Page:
Nowadays, research is carried out in Naval Architecture as in many fields. Many improvements appear and are pre - sented to the shipbuilders. In particular, computers in creasingly aid in the research so that studies can be concluded in a short time. This is saving of time and work power. One of the important subjects in Naval Architecture is the ship motions through the waves. These are roll, yaw, sway, heave, surge and pitch motions. Thus, the ship moving in the water encounters fluid actions. These are drug forces applied by the water to the ship and the forces and moments caused by the motions. All of these depend on properties of the motion and properties of the fluid and properties of the ship's hull. The shi p motions may be classified as controlled and uncontrolled motions. The controlled motions are the ship manoeuvres. The ship manoeuvring is the controlled change or retention of the direction of motion of a ship and its speed in that direction. For surface ship, it includes all forces, moments and motion vectors acting in any direction in the horizontal plane. Furthermore for submarines, manoeuvring embraces the control of the path of the motion in three-dimensional space. After so many centuries in which the ships have set out to sea, reliance, is still placed on the evolutionary processes of design, backed up in some cases by adhoc mo del testing, in order to decide the control arrangements. A further factor is the greater use of automatic control, requiring more detailed information on the handling charac teristics of ship at an early stage in the design process. Through the development of techniques to meet these de - mands, a better understanding of the problems involved has been obtained which is of value for all ship types. There are distinct advantages in terms of benefits in safety, and fuel consumption or speed, as well as the more obvious ones, in ensuring that a new ship has good, rather than adequate or acceptable handling qualities. fhe forces and moments acting on a body which in turn cause the ship to move, need now be studied in order to analyse the motion of a body. -V11İ- Through the dependence of various phenomena on the properties of the body, properties of the motion and pro perties of the fluid, the relationship for the forces and moments (in unresticted water) become Forces Moments = f ' -{Properties of body, properties of motion, properties of fluid } For a given ship, in a given fluid, in the absence of excitation forces, one can express the general func - tion as - ¦ j* } - f (x0,yo,zo,^,e,f, u,v,w,p,q,r,u,v,w,p,q,f,6,6,6) and F m X* + Y^ + Z £ m s Rt +. Mt + N* 1 3 K The Taylor expansion for the forces and moments act ing on the ship would be expressed as I }= [eAXoDx0+ A^o Dvo f...+ Av Dv +-"+ Ar Drl f ['Vo' "-V- rol m and the expansion of the power series into the actual functional form would indeed give an extremely long, cum bersome^ and almost impossible to handle expression for F and m. In this expansion, only first order terms are taken. In the manoeuvring, this involves the three degrees of motion freedom of translation along the x and y axes and rotation about z axis. Under this limitation only the follow! ng variables will appear in the motion equations: xo' Yo'^'U'V^'û'V'* and the linearised equations of the motion become as (xu-m)ü + xuAu + x.v + xv + x^r + xrr o 0 Yuû + YuAu + (Y^-m)v + Yvv f (Yr-mxG)f f (Yr-muo)r=0 N.u + n Au + (N.-mxr)v + (Na-I_)£ + (N -mxrurt)r - 0 -ix- The test for any type of stability is to establish an equilibrium situation and determine whether the sys tem returns to the original condition of equilibrium after a disturbance of the smallest amount (infinitesim al disturbance). If it returns or tends to return to the original equilibrium condition when the disturbance is removed, it is stable. If it departs or has »tendency to depart from the original equilibrium condition, the ori ginal equilibrium condition is unstable. The usual case for a body which is unstable in a given condition of equ ilibrium i s to depart from that condition until it re aches another equilibrium condition (not the original one) which is a stable one. The ship is disturbed slightly from its uupright equilibrium condition and when the dis turbance is removed the tendency to return to the original upright position is observed. If it returns, it is stable, if it departs, it is unstable. A ship which is dynamically unstable in straight line motion cannot maintain straight line motion when there is no rudder deflection. The unstable ship will go into a starboard or port turn without any rudder deflec tion. The ship which is dynamically unstable in straight line motion can maintain a straight course (on the average) only by continuous use of the rudder. With both A and B positive for ships, the criteria for dynamic stability in straight line motion becomes whether C is positive. C is called the stability criterion. The linear equations are useful with limitations for steering, stability and manoeuvring. It was indicated that certain important information in the prediction of certain ship manoeuvres would require the use and solu - tion of non-linear equations. These will be developed and discussed from the point of view of certain hydrodynamic aspects. The mathematical model at present in use at HyA (Hydro- Aerodynamics Laboratory) for simulation of steering and > manoeuvring characteristics of surface ships is based on the general equations of motion of a rigid bod y moving in the horizontal plane. For a body having freedom in surge, sway and yaw but restricted in heave, pitch and roll, the equations developed for a coordinate system fixed in the symmetry plane of the body are } 2 X = m(u - rv - xGr ) Y = m(v + ru +. xGr) N = mx_(v + ru) + I r Where terms on the right-hand side describe mass and inertial responses and the left-hand side expresses the x- the external hydrodynamic forces and moments acting on the body. The hydrodynamic forces and moments are functions of body geometry, motions and orientation. For a given body with a single control surface moving in unrestict- ed water, they may be expressed as the general functions j X Yj= f (û,v,f,u,v,r,6) N The functions describing the hydrodynamic forces and moments have been developed into a useful form for analysis purposes with the aid of a Taylor expansion of the functions. If the Taylor expansion is limited to the first order terms, the linearised equations are obtain ed previously. The present stage of development which enables realistic simulations of ship manoeuvres to be made is based largely on a third order Taylor expansion of the functions. Introducing the assumptions that ; 1. Forces and moments have appropriate port and starboard symmetry except for a constant force and mo ment caused by propeller. 2. There are no second or higher order acceleration terms and that cross-coupling between acceleration and velocity parameters is negligible. It is seen that the equation in the mathematical model are comprised of numerous coefficients such as Y, N etc.. These coefficients in general depend on tK¥ particular geometry and design of a ship and they must be known with reasonable accuracy before manoeuvres can be simulated by solving the mathematical model with the aid of a computer. Ideally, numerical values for the coefficients would be evaluated by theoretical means, but some of the hydro- dynamic coefficients can be calculated approxiametly, the only reliable way, at this time, of obtaining values with the accuracy needed for simulations is to conduct captive model tests. Jn a captive model test, the models forced to per form precisely controlled movements, one or two different motion and rudder parameters being assigned values si multaneously. The resulting hydrodynamic forces and mo ments acting on the model are measured as functions of the parameters and the coefficients are subsequently ob tained from these measurements. In the execution of the captive model tests, parameters are first explored one at a time, all other parameters being zero. The result ing forces and moments can then be expressed by -xi- coefficients which ar e functions of the single para - meter. The next step is in the captive model tests is to vary two parameters simultaneously and if the resulting forces and moments differ from the superimposed results of the individually measured values, then the difference is expressed as a two-variable function of the parameters and the coefficient representing the cross-coupling ef fect can be determined. The range of motion and rudder parameters explored during testing should in principle, cover the range of subsequent simulation. Surge, sway and yaw accelerations, speed loss, drift angle, yaw velocity and rudder angle should be varied systematically up to the values corres ponding to maximum rudder manoeuvres for the free- sail - ing ship. Captive model tests in which measurements are made of hydrodynamic forces and moments resulting from drift angle, from rudder angte and from combinations of drift and rudder angles can be conducted with relatively simple equipment in a conventional towing tank. Many methods have been used to measure forces and moments, due to angular Velocity, amongst them being such devices as curved models, curved-flow channels and freely decaying oscillators. All of these systems have major disadvantages, being either in accurate or unwieldy or both. The use of a rotating arm in a circular tank is at present by far the most widely used approach and is furthermore, a most satisfactory means of obtaining cross- coupling terms in angular velocity, drift angle and angu lar velocity, rudder angle. The disadvantages, of a ro tating arm, apart from its high capital costs are that it is not practicably possible to measure acceleration de rivatives and that it is not well suited to the genera - tion of small angular velocities. The Planar-Motion Mechanism system conceived and de veloped by Gertler and Goodman, provides a means of con - ducting captive model tests in which angular and straight line motion can be imposed on a model in a conventional to wing tank. Developed as a technique for submerged body research, the original mechanism generated motions of the body in the vertical plane. For application to surface ships, a Planar-Motion Mechanism must operate in the ho rizontal plane. This stystem can be used in two different modes of operation, designated static and dynamic. In the staticmode, the model is constrained to travel along a straight path at constant velocity and the mechanism is used to set discrete drift angles. The unique feature of the Planar-Motion Mechanism is its ability to generate oscillatory motions which are pro duced in the dynamic mode of its operation. Sinusoidal -xxi- motions are imposed on the model with sway and yaw phas ed in such a way as to produce conditions of pure sway and pure yaw. In the pure yaw test, bow and stern are oscillated with phase angle chosen such that pure angular velocity and acceleration result. As a means of experimentally measuring acceleration as well as angular velocity, drift angle and rudder angle derivatives. The Planar-Motion Mechanism system constitutes an almost ideal method of obtaining all the linear terms needed for course stabi lity studies. All of the coefficients in the non-linear equations can be measured by iMPMM. The use of non-dimen sional coefficients in the equations provide the solu - tion to other non-linear equations. Research shows that Hy-A (Hydro Aerodynamics Laboratory) test results are the most agreeable with trial results. These results were used in this study to predict the ship manoeuvres. There are four manoeuvre tests for ships. These are; 1. Turning Test 2. Zig-zag Test 3. Spiral Test 4. Pull-out Test Turning test consist of a series of runs in which the ship makes a straight course approach at a fixed speed (constant throttle setting). The rudder is then put over to a specified angle and held there whilst the ship completes a circle. The trajectory of the ship is measur ed by a variety of methods, usually employing an optical tracking system and measurements of tide are taken so that the path of the ship or model in calm water can be plott ed. Consequently, turning circle parameters are obtained. These are j Advance : The distance the ship travels forward in the direc tion of the approach course from the instant the rudder is put over until the vessel has made a 90 degree change of heading. Transfer : The distance to the L.C.G. of the ship normal to approach course which the vessel achieves at 90 degrees change of heading. Tactical Diameter : The distance normal to approach course in which ship achieves 180 degrees change of course. -xiii*- Steady Turning Radius : The radius of the steady circle path the ship takes up. Steady Drift Angle t Angle between the ship's head and the tangent to the path on the circle. Rate of Change of Heading : This is normally quoted for the steady circle. Speed on Circle : With fixed throttle settings there is a drop in speed on the circle compared with approach speed. For closer investigations, records, of the transient motion of the ship in to a circle may be taken. Thus the rate of change of heading is found to build up rapidly and usually overshoots the steady value on the circle. At much the same time the drift angle also increases, rapidly so that though the heading has changed, the ship may per sist for some time in the same direction as the approach course before going into the circle. The drift is normally in advance of the heading, so that the ship initially moves to the opposite side of approach track to the circle. This test is used to compare the new design with previous successful designs of the same type. The second important definitive manoeuvre is the zig zag manoeuvre. The results of this manoeuvre are indica - tiv'e of the ability of a ship's rudder to control the ship. So the results depend some what on the stability charac - teristics of the ship as well as on the effectiveness of the rudder. The rudder is put over to 20 degrees and the ship is allowed to begin a turn. When the heading is changed by 20 degrees, the rudder is put over to 20 degrees opposite angle and held there while the ship changes direc tion. At the 20 degrees heading the other side of base course, the rudder is again reversed and the procedure repeated for about 5 cycles. The normal records taken are of the ship's heading and rudder angle time history. Again the results are used for comparison with previous vessels, the important features being the heading overshoot at helm reversal and the period of the cycle. The spirals are tests to evaluate the directional stability of the ship, i.e. its ability or otherwise to maintain a straight path with the rudder amidships, if there are no other disturbances. The spiral was originally proposed by Admiral Dieudonne and is known by his name. With the fixed throttle setting the rudder is put over -xiv - to 15 degrees starboard and the ship is allowed to settle to a steady rate of change of heading. When steady the rate is recorded, the helm is eased to 10 degrees star - board and again the rate is allowed to steady and is re corded. The helm is then eased to 5 degrees starboard and then in smaller steps taken through to 5 degrees port and then on out to 15 degrees port again in steps. Prom here the whole procedure is repeated back to 15 degrees star - board. The result s obtained are plotted as heading rate against rudder angle. If the ship is directionally stable the curve so plotted will 'be a single valued function passing through or near the origin, depending on whether there is any steering bias and usually S shaped. If the ship is unstable, there is a different appearance to the curve near zero rudder angle. It will be found that the ship persists in turning to starboard when the rudder has been brought back to amidships, and may still persist to starboard for a few degrees of port helm. There is then a sudden jump to port turnina as the helm is put further over to port. On' the reverse procedure the ship continues to turn to port for zero and small starboard helms before suddenly reverting to starboard turning. Thus the curve has the appearance of a hysteresis loop. The larger the loop the more unstable the vessel and the more difficult it is to handle. In this form, the spiral test takes up a large amount of sea room and time and also tells us nothing about how the ship steers a straight path or does a small turn. For these reasons, Bech proposed what is known as the reverse spiral in which specified rates of turn are demanded and the rudder is operated to maintain each steady rate. Thus with this test, it is possible to specify zero turning rate and find what the rudder has to do to achieve this. For unstable ships the rudder cannot stay at zero but will os cillate about a mean of zero or the bias angle. This re quires a statistical analysis of the rudder movements, but as well as giving information about the are inside the loop ittalso shows what rudder activity can be expected to main tain the ship on a straight course even in calm water. The last test is Pull-out manoeuvre. The test is for the determination of the directional stability of a ship and is a definitive test, in that it asks the ship to per form the motion which defines directional stability. To do this, the ship is put into a steady turn by the rudder and when a steady rate of turn is achieved the rudder is return ed to amidships and the subsequent motion of the ship is recorded. If the ship is directionally stable then the mo tion will be one of decaying rate of turn until the ship is again on a straight path. On the other hand if the ship is unstable then, though there may be some decay in the rate of turn, a residual rate of turn will persist. The im portant feature of this test is that the time constant of the decay curve can be used as a measure of the directional stability of the ship. -x v- The simulation of the ship manoeuvres provide not only important facilities but also difficulties appear in the simulation. The mathematical model used should be accurate. The results obtained of the mathematical model must agree with full-scale trial results. In this study, the mathematical model presented by Str0m-Tejsen and Chis- lett is used. According to this mathematical model, the forces and moments in the equations of the motion include non-linear terms. The use of non-linear terms complicate the solution of the equations. But this case is solved with the aid of the numerical procedure in a computer. The inclusion of the non-linear terms increase the accuracy of the solution. An important point is that the hydrody - namic coefficients used to solve equations in the computer programme must be accurate. They are obtained by the cap tive model tests in a towing tank. The test conditions (water and tank conditions) must suit the sea conditions. The measurement instruments and other equipment must be fitted in the model with precision. It has been found that the resonance with a system of standing waves which builds up in the towing tank, pre cludes the possibility of oscillating models above a certain critical frequency. The resonance is easily avoid ed, however, at the low frequency of oscillation that is recomended for experiments. It is finally concluded that the semi-theorotical technique combining Planar-Motion Mechanism model testing and computer prediction of manoeuvres allows scaling prob lems to be treated satisfactorily. Large models can be utilized in the testing, whereby scale effects in general are reduced. Tests can be carried out at the ship propul sion point by applying a towing force via the rigid con nection to the mechanism, the correct propeller r.p.m. being obtained by taking the particular engine type and control arrangement into account. The indivual measure ment of the various coefficients gives an insight into the hydrodynamic phenomena involved and consequently allows corrections to coefficients for difference in Reynolds ' number for model and ship to be considered.

Nowadays, research is carried out in Naval Architecture as in many fields. Many improvements appear and are pre - sented to the shipbuilders. In particular, computers in creasingly aid in the research so that studies can be concluded in a short time. This is saving of time and work power. One of the important subjects in Naval Architecture is the ship motions through the waves. These are roll, yaw, sway, heave, surge and pitch motions. Thus, the ship moving in the water encounters fluid actions. These are drug forces applied by the water to the ship and the forces and moments caused by the motions. All of these depend on properties of the motion and properties of the fluid and properties of the ship's hull. The shi p motions may be classified as controlled and uncontrolled motions. The controlled motions are the ship manoeuvres. The ship manoeuvring is the controlled change or retention of the direction of motion of a ship and its speed in that direction. For surface ship, it includes all forces, moments and motion vectors acting in any direction in the horizontal plane. Furthermore for submarines, manoeuvring embraces the control of the path of the motion in three-dimensional space. After so many centuries in which the ships have set out to sea, reliance, is still placed on the evolutionary processes of design, backed up in some cases by adhoc mo del testing, in order to decide the control arrangements. A further factor is the greater use of automatic control, requiring more detailed information on the handling charac teristics of ship at an early stage in the design process. Through the development of techniques to meet these de - mands, a better understanding of the problems involved has been obtained which is of value for all ship types. There are distinct advantages in terms of benefits in safety, and fuel consumption or speed, as well as the more obvious ones, in ensuring that a new ship has good, rather than adequate or acceptable handling qualities. fhe forces and moments acting on a body which in turn cause the ship to move, need now be studied in order to analyse the motion of a body. -V11İ- Through the dependence of various phenomena on the properties of the body, properties of the motion and pro perties of the fluid, the relationship for the forces and moments (in unresticted water) become Forces Moments = f ' -{Properties of body, properties of motion, properties of fluid } For a given ship, in a given fluid, in the absence of excitation forces, one can express the general func - tion as - ¦ j* } - f (x0,yo,zo,^,e,f, u,v,w,p,q,r,u,v,w,p,q,f,6,6,6) and F m X* + Y^ + Z £ m s Rt +. Mt + N* 1 3 K The Taylor expansion for the forces and moments act ing on the ship would be expressed as I }= [eAXoDx0+ A^o Dvo f...+ Av Dv +-"+ Ar Drl f ['Vo' "-V- rol m and the expansion of the power series into the actual functional form would indeed give an extremely long, cum bersome^ and almost impossible to handle expression for F and m. In this expansion, only first order terms are taken. In the manoeuvring, this involves the three degrees of motion freedom of translation along the x and y axes and rotation about z axis. Under this limitation only the follow! ng variables will appear in the motion equations: xo' Yo'^'U'V^'û'V'* and the linearised equations of the motion become as (xu-m)ü + xuAu + x.v + xv + x^r + xrr o 0 Yuû + YuAu + (Y^-m)v + Yvv f (Yr-mxG)f f (Yr-muo)r=0 N.u + n Au + (N.-mxr)v + (Na-I_)£ + (N -mxrurt)r - 0 -ix- The test for any type of stability is to establish an equilibrium situation and determine whether the sys tem returns to the original condition of equilibrium after a disturbance of the smallest amount (infinitesim al disturbance). If it returns or tends to return to the original equilibrium condition when the disturbance is removed, it is stable. If it departs or has »tendency to depart from the original equilibrium condition, the ori ginal equilibrium condition is unstable. The usual case for a body which is unstable in a given condition of equ ilibrium i s to depart from that condition until it re aches another equilibrium condition (not the original one) which is a stable one. The ship is disturbed slightly from its uupright equilibrium condition and when the dis turbance is removed the tendency to return to the original upright position is observed. If it returns, it is stable, if it departs, it is unstable. A ship which is dynamically unstable in straight line motion cannot maintain straight line motion when there is no rudder deflection. The unstable ship will go into a starboard or port turn without any rudder deflec tion. The ship which is dynamically unstable in straight line motion can maintain a straight course (on the average) only by continuous use of the rudder. With both A and B positive for ships, the criteria for dynamic stability in straight line motion becomes whether C is positive. C is called the stability criterion. The linear equations are useful with limitations for steering, stability and manoeuvring. It was indicated that certain important information in the prediction of certain ship manoeuvres would require the use and solu - tion of non-linear equations. These will be developed and discussed from the point of view of certain hydrodynamic aspects. The mathematical model at present in use at HyA (Hydro- Aerodynamics Laboratory) for simulation of steering and > manoeuvring characteristics of surface ships is based on the general equations of motion of a rigid bod y moving in the horizontal plane. For a body having freedom in surge, sway and yaw but restricted in heave, pitch and roll, the equations developed for a coordinate system fixed in the symmetry plane of the body are } 2 X = m(u - rv - xGr ) Y = m(v + ru +. xGr) N = mx_(v + ru) + I r Where terms on the right-hand side describe mass and inertial responses and the left-hand side expresses the x- the external hydrodynamic forces and moments acting on the body. The hydrodynamic forces and moments are functions of body geometry, motions and orientation. For a given body with a single control surface moving in unrestict- ed water, they may be expressed as the general functions j X Yj= f (û,v,f,u,v,r,6) N The functions describing the hydrodynamic forces and moments have been developed into a useful form for analysis purposes with the aid of a Taylor expansion of the functions. If the Taylor expansion is limited to the first order terms, the linearised equations are obtain ed previously. The present stage of development which enables realistic simulations of ship manoeuvres to be made is based largely on a third order Taylor expansion of the functions. Introducing the assumptions that ; 1. Forces and moments have appropriate port and starboard symmetry except for a constant force and mo ment caused by propeller. 2. There are no second or higher order acceleration terms and that cross-coupling between acceleration and velocity parameters is negligible. It is seen that the equation in the mathematical model are comprised of numerous coefficients such as Y, N etc.. These coefficients in general depend on tK¥ particular geometry and design of a ship and they must be known with reasonable accuracy before manoeuvres can be simulated by solving the mathematical model with the aid of a computer. Ideally, numerical values for the coefficients would be evaluated by theoretical means, but some of the hydro- dynamic coefficients can be calculated approxiametly, the only reliable way, at this time, of obtaining values with the accuracy needed for simulations is to conduct captive model tests. Jn a captive model test, the models forced to per form precisely controlled movements, one or two different motion and rudder parameters being assigned values si multaneously. The resulting hydrodynamic forces and mo ments acting on the model are measured as functions of the parameters and the coefficients are subsequently ob tained from these measurements. In the execution of the captive model tests, parameters are first explored one at a time, all other parameters being zero. The result ing forces and moments can then be expressed by -xi- coefficients which ar e functions of the single para - meter. The next step is in the captive model tests is to vary two parameters simultaneously and if the resulting forces and moments differ from the superimposed results of the individually measured values, then the difference is expressed as a two-variable function of the parameters and the coefficient representing the cross-coupling ef fect can be determined. The range of motion and rudder parameters explored during testing should in principle, cover the range of subsequent simulation. Surge, sway and yaw accelerations, speed loss, drift angle, yaw velocity and rudder angle should be varied systematically up to the values corres ponding to maximum rudder manoeuvres for the free- sail - ing ship. Captive model tests in which measurements are made of hydrodynamic forces and moments resulting from drift angle, from rudder angte and from combinations of drift and rudder angles can be conducted with relatively simple equipment in a conventional towing tank. Many methods have been used to measure forces and moments, due to angular Velocity, amongst them being such devices as curved models, curved-flow channels and freely decaying oscillators. All of these systems have major disadvantages, being either in accurate or unwieldy or both. The use of a rotating arm in a circular tank is at present by far the most widely used approach and is furthermore, a most satisfactory means of obtaining cross- coupling terms in angular velocity, drift angle and angu lar velocity, rudder angle. The disadvantages, of a ro tating arm, apart from its high capital costs are that it is not practicably possible to measure acceleration de rivatives and that it is not well suited to the genera - tion of small angular velocities. The Planar-Motion Mechanism system conceived and de veloped by Gertler and Goodman, provides a means of con - ducting captive model tests in which angular and straight line motion can be imposed on a model in a conventional to wing tank. Developed as a technique for submerged body research, the original mechanism generated motions of the body in the vertical plane. For application to surface ships, a Planar-Motion Mechanism must operate in the ho rizontal plane. This stystem can be used in two different modes of operation, designated static and dynamic. In the staticmode, the model is constrained to travel along a straight path at constant velocity and the mechanism is used to set discrete drift angles. The unique feature of the Planar-Motion Mechanism is its ability to generate oscillatory motions which are pro duced in the dynamic mode of its operation. Sinusoidal -xxi- motions are imposed on the model with sway and yaw phas ed in such a way as to produce conditions of pure sway and pure yaw. In the pure yaw test, bow and stern are oscillated with phase angle chosen such that pure angular velocity and acceleration result. As a means of experimentally measuring acceleration as well as angular velocity, drift angle and rudder angle derivatives. The Planar-Motion Mechanism system constitutes an almost ideal method of obtaining all the linear terms needed for course stabi lity studies. All of the coefficients in the non-linear equations can be measured by iMPMM. The use of non-dimen sional coefficients in the equations provide the solu - tion to other non-linear equations. Research shows that Hy-A (Hydro Aerodynamics Laboratory) test results are the most agreeable with trial results. These results were used in this study to predict the ship manoeuvres. There are four manoeuvre tests for ships. These are; 1. Turning Test 2. Zig-zag Test 3. Spiral Test 4. Pull-out Test Turning test consist of a series of runs in which the ship makes a straight course approach at a fixed speed (constant throttle setting). The rudder is then put over to a specified angle and held there whilst the ship completes a circle. The trajectory of the ship is measur ed by a variety of methods, usually employing an optical tracking system and measurements of tide are taken so that the path of the ship or model in calm water can be plott ed. Consequently, turning circle parameters are obtained. These are j Advance : The distance the ship travels forward in the direc tion of the approach course from the instant the rudder is put over until the vessel has made a 90 degree change of heading. Transfer : The distance to the L.C.G. of the ship normal to approach course which the vessel achieves at 90 degrees change of heading. Tactical Diameter : The distance normal to approach course in which ship achieves 180 degrees change of course. -xiii*- Steady Turning Radius : The radius of the steady circle path the ship takes up. Steady Drift Angle t Angle between the ship's head and the tangent to the path on the circle. Rate of Change of Heading : This is normally quoted for the steady circle. Speed on Circle : With fixed throttle settings there is a drop in speed on the circle compared with approach speed. For closer investigations, records, of the transient motion of the ship in to a circle may be taken. Thus the rate of change of heading is found to build up rapidly and usually overshoots the steady value on the circle. At much the same time the drift angle also increases, rapidly so that though the heading has changed, the ship may per sist for some time in the same direction as the approach course before going into the circle. The drift is normally in advance of the heading, so that the ship initially moves to the opposite side of approach track to the circle. This test is used to compare the new design with previous successful designs of the same type. The second important definitive manoeuvre is the zig zag manoeuvre. The results of this manoeuvre are indica - tiv'e of the ability of a ship's rudder to control the ship. So the results depend some what on the stability charac - teristics of the ship as well as on the effectiveness of the rudder. The rudder is put over to 20 degrees and the ship is allowed to begin a turn. When the heading is changed by 20 degrees, the rudder is put over to 20 degrees opposite angle and held there while the ship changes direc tion. At the 20 degrees heading the other side of base course, the rudder is again reversed and the procedure repeated for about 5 cycles. The normal records taken are of the ship's heading and rudder angle time history. Again the results are used for comparison with previous vessels, the important features being the heading overshoot at helm reversal and the period of the cycle. The spirals are tests to evaluate the directional stability of the ship, i.e. its ability or otherwise to maintain a straight path with the rudder amidships, if there are no other disturbances. The spiral was originally proposed by Admiral Dieudonne and is known by his name. With the fixed throttle setting the rudder is put over -xiv - to 15 degrees starboard and the ship is allowed to settle to a steady rate of change of heading. When steady the rate is recorded, the helm is eased to 10 degrees star - board and again the rate is allowed to steady and is re corded. The helm is then eased to 5 degrees starboard and then in smaller steps taken through to 5 degrees port and then on out to 15 degrees port again in steps. Prom here the whole procedure is repeated back to 15 degrees star - board. The result s obtained are plotted as heading rate against rudder angle. If the ship is directionally stable the curve so plotted will 'be a single valued function passing through or near the origin, depending on whether there is any steering bias and usually S shaped. If the ship is unstable, there is a different appearance to the curve near zero rudder angle. It will be found that the ship persists in turning to starboard when the rudder has been brought back to amidships, and may still persist to starboard for a few degrees of port helm. There is then a sudden jump to port turnina as the helm is put further over to port. On' the reverse procedure the ship continues to turn to port for zero and small starboard helms before suddenly reverting to starboard turning. Thus the curve has the appearance of a hysteresis loop. The larger the loop the more unstable the vessel and the more difficult it is to handle. In this form, the spiral test takes up a large amount of sea room and time and also tells us nothing about how the ship steers a straight path or does a small turn. For these reasons, Bech proposed what is known as the reverse spiral in which specified rates of turn are demanded and the rudder is operated to maintain each steady rate. Thus with this test, it is possible to specify zero turning rate and find what the rudder has to do to achieve this. For unstable ships the rudder cannot stay at zero but will os cillate about a mean of zero or the bias angle. This re quires a statistical analysis of the rudder movements, but as well as giving information about the are inside the loop ittalso shows what rudder activity can be expected to main tain the ship on a straight course even in calm water. The last test is Pull-out manoeuvre. The test is for the determination of the directional stability of a ship and is a definitive test, in that it asks the ship to per form the motion which defines directional stability. To do this, the ship is put into a steady turn by the rudder and when a steady rate of turn is achieved the rudder is return ed to amidships and the subsequent motion of the ship is recorded. If the ship is directionally stable then the mo tion will be one of decaying rate of turn until the ship is again on a straight path. On the other hand if the ship is unstable then, though there may be some decay in the rate of turn, a residual rate of turn will persist. The im portant feature of this test is that the time constant of the decay curve can be used as a measure of the directional stability of the ship. -x v- The simulation of the ship manoeuvres provide not only important facilities but also difficulties appear in the simulation. The mathematical model used should be accurate. The results obtained of the mathematical model must agree with full-scale trial results. In this study, the mathematical model presented by Str0m-Tejsen and Chis- lett is used. According to this mathematical model, the forces and moments in the equations of the motion include non-linear terms. The use of non-linear terms complicate the solution of the equations. But this case is solved with the aid of the numerical procedure in a computer. The inclusion of the non-linear terms increase the accuracy of the solution. An important point is that the hydrody - namic coefficients used to solve equations in the computer programme must be accurate. They are obtained by the cap tive model tests in a towing tank. The test conditions (water and tank conditions) must suit the sea conditions. The measurement instruments and other equipment must be fitted in the model with precision. It has been found that the resonance with a system of standing waves which builds up in the towing tank, pre cludes the possibility of oscillating models above a certain critical frequency. The resonance is easily avoid ed, however, at the low frequency of oscillation that is recomended for experiments. It is finally concluded that the semi-theorotical technique combining Planar-Motion Mechanism model testing and computer prediction of manoeuvres allows scaling prob lems to be treated satisfactorily. Large models can be utilized in the testing, whereby scale effects in general are reduced. Tests can be carried out at the ship propul sion point by applying a towing force via the rigid con nection to the mechanism, the correct propeller r.p.m. being obtained by taking the particular engine type and control arrangement into account. The indivual measure ment of the various coefficients gives an insight into the hydrodynamic phenomena involved and consequently allows corrections to coefficients for difference in Reynolds ' number for model and ship to be considered.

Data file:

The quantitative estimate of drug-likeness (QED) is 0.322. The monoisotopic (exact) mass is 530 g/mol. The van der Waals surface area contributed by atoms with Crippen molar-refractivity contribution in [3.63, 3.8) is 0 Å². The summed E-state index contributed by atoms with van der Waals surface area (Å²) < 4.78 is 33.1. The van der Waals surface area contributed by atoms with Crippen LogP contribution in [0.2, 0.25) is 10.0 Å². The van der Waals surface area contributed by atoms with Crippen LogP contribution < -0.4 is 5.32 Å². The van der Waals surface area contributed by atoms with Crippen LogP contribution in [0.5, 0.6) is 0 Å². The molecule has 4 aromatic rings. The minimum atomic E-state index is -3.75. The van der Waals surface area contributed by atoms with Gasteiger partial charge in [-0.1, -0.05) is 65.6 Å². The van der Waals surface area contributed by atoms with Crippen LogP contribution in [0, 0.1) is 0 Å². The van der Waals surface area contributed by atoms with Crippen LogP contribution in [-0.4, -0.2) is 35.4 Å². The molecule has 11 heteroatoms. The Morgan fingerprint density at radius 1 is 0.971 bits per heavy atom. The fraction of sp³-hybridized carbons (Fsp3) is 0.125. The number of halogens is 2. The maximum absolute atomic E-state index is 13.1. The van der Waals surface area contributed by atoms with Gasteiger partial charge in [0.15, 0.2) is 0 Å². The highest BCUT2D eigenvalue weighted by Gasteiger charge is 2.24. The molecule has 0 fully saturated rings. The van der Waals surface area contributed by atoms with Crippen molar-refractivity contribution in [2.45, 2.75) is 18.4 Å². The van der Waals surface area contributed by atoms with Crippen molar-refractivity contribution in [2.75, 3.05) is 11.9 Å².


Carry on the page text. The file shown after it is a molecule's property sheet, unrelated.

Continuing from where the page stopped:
##### Açıklama

Tez (Yüksek Lisans) -- İstanbul Teknik Üniversitesi, Fen Bilimleri Enstitüsü, 1990

##### Anahtar kelimeler

Bilgisayarlar,
Gemiler,
Hareket denklemleri,
Computers,
Ships,
Motion equations